Light Sweater/Cardigan – Even in the summer, it is nice to have a sweater or cardigan if it gets cold. You might want something a little warmer if you’re going during a colder season. These are also good for layering with other tops.
One or Two Dresses — Look for a lightweight dress that can be worn casually during the day, but can also be dressed up if you go out at night.
T-shirts and Tank Tops — Pack a few t-shirts or tank tops for hot days, to use as undershirts, and for wearing in the hostel.
Dark Skinny Jeans or Trousers — Jeans are universal and everyone in Germany wears them. Dark jeans are perfect because they look great during the day and they can be easily dressed up for going out at night. Skinny jeans are in fashion and are probably the safest bet. Additionally, a pair of lightweight trousers is also a nice option since they still look classy and they’re a bit more comfortable in the summer.
Skirts — Bring two or three skirts (a mix of short and long) because they’re not only cute, comfortable, and cool, but they’re lightweight so they’re easy to pack.
Shorts — Shorts are a perfectly fine option for exploring the city or having a picnic in the park. If you do wear shorts, bring a fashionable and well-fitting pair (nothing sporty). Don’t forget to bring a pair of comfortable casual shorts for sleeping or wearing around the hostel though.
If you think you can, bring only one pair of shoes. They should be something comfortable since you’re going to be doing a ton of walking. If you can’t comfortably walk in your shoes for over three hours, you shouldn’t bring them. But the maximum pairs of shoes you should pack is two.
For your main pair, use comfortable flats that can be either dressed up or dressed down. Additionally, a pair of fashionable (and comfortable) sneakers is fine — but leave the running shoes at home (unless you’re not worried about being fashionable).
If you’re less concerned about fashion, then waterproof hiking shoes are a good option. These are nice because they’re comfortable and you don’t have to worry about wet feet. They probably aren’t necessary during the summer when rain is infrequent, but you might consider them for travel during the spring/fall/winter since rain is common during these seasons.
A cute pair of comfortable sandals is also a good option if you travel in the summer. Sandals are also nice because they are generally lightweight and easy to pack.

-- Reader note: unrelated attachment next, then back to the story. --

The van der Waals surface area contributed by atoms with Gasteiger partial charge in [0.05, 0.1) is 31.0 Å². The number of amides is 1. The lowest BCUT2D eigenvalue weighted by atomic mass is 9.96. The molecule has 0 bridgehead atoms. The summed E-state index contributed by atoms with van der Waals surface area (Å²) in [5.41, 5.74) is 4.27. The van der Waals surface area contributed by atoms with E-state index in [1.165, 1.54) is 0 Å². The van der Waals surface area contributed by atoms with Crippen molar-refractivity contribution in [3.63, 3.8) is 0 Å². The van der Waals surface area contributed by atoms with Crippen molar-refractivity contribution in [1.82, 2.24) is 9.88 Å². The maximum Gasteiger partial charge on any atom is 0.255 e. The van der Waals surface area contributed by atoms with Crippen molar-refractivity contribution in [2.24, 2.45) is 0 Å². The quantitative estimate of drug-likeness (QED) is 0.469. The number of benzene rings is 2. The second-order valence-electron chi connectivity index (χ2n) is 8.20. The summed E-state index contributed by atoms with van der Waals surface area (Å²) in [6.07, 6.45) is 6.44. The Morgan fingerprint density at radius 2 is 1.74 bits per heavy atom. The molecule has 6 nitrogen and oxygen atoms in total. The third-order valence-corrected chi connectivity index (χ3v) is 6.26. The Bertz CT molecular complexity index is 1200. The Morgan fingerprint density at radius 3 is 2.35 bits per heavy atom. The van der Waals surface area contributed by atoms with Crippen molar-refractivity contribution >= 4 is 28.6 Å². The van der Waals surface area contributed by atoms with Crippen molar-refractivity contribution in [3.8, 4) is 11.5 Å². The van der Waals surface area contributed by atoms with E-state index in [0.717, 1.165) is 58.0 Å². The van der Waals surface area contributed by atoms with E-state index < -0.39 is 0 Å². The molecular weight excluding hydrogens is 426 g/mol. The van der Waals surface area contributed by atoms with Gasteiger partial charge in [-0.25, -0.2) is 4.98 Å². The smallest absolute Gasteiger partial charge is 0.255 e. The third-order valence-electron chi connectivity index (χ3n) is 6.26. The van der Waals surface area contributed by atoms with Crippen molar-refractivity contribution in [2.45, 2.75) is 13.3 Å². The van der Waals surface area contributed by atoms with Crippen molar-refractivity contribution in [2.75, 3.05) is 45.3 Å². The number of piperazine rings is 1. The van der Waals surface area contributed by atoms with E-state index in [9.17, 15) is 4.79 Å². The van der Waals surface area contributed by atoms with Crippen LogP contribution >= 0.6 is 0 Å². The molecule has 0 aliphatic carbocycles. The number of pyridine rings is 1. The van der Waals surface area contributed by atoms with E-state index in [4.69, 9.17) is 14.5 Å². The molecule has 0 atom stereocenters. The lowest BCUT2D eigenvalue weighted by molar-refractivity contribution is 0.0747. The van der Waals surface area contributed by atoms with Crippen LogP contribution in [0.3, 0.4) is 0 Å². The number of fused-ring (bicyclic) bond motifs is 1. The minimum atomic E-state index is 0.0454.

Bring a cheap pair of rubber sandals for hostel showers (who knows what goes on in there). They are also nice if you visit the beach.
But what about that sexy pair of high heels? Honestly, leave them at home. You really don’t need them, but if you do bring them, make sure they are comfortable enough to walk in (think about cobblestone streets).
If you’re traveling during the summer, you probably don’t need a jacket or rain gear (although, summer nights can still get a bit chilly the farther north you go). Additionally, if you plan on traveling during the spring, fall, and/or winter, you’ll probably have a few rainy days (it will still rain during the summer but not as much as the other three seasons). Therefore, having a normal jacket or a rainproof jacket can be nice.
Fleece Jacket – Fleece is a good material because it provides a lot of warmth but it isn’t too bulky.
Rain Jacket – A rain jacket is an item that takes up a lot of space and is rarely used, so unless you’re going to visit notoriously rainy destinations, this can be optional. You probably don’t need one if you’re only visiting cities (just bring an umbrella and duck into a shop/café if it really starts to rain). Additionally, most 100% waterproof rain jackets are not very breathable, so you end up feeling damp and sweaty.
Softshell Jacket – A softshell jacket is basically a nice compromise between a fleece and a rain jacket. A softshell isn’t completely waterproof, but it will repel 98% of the rain you come across. Unlike a true “rain jacket”, a softshell is breathable, so it will let moisture (i.e., sweat) escape. This is much more comfortable than a balmy rain jacket. A softshell jacket isn’t quite as warm as a fleece, but it will still provide a lot of warmth.
Don’t forget your charging cables and a camera!
Do a Test Run Before You Go
Load up your bag and see how heavy it is. Walk around with it for 20 minutes. You’ll be surprised how heavy all your stuff can be. You might consider repacking if your backpack weighs too much. Try to keep your total bag weight around 20 lbs (9 kg).